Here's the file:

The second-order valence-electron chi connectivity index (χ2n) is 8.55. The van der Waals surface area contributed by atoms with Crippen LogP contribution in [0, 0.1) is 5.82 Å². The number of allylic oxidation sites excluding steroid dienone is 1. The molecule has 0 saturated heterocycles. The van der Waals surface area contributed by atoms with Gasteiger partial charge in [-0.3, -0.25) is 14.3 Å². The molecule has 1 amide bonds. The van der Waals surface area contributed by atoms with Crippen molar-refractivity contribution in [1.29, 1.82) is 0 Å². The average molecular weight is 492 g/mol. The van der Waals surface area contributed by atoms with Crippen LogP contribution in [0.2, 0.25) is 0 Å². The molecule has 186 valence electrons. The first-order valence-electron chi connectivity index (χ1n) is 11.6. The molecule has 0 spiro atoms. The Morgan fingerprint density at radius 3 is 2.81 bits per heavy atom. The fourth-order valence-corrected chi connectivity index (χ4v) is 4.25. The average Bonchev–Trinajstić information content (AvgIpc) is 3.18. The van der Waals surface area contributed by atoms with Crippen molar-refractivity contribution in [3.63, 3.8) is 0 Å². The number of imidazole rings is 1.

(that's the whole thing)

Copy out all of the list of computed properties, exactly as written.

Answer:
The second-order valence-electron chi connectivity index (χ2n) is 8.55. The van der Waals surface area contributed by atoms with Crippen LogP contribution in [0, 0.1) is 5.82 Å². The number of allylic oxidation sites excluding steroid dienone is 1. The molecule has 0 saturated heterocycles. The van der Waals surface area contributed by atoms with Gasteiger partial charge in [-0.3, -0.25) is 14.3 Å². The molecule has 1 amide bonds. The van der Waals surface area contributed by atoms with Crippen molar-refractivity contribution in [1.29, 1.82) is 0 Å². The average molecular weight is 492 g/mol. The van der Waals surface area contributed by atoms with Crippen LogP contribution in [0.2, 0.25) is 0 Å². The molecule has 186 valence electrons. The first-order valence-electron chi connectivity index (χ1n) is 11.6. The molecule has 0 spiro atoms. The Morgan fingerprint density at radius 3 is 2.81 bits per heavy atom. The fourth-order valence-corrected chi connectivity index (χ4v) is 4.25. The average Bonchev–Trinajstić information content (AvgIpc) is 3.18. The van der Waals surface area contributed by atoms with Crippen molar-refractivity contribution in [3.63, 3.8) is 0 Å². The number of imidazole rings is 1.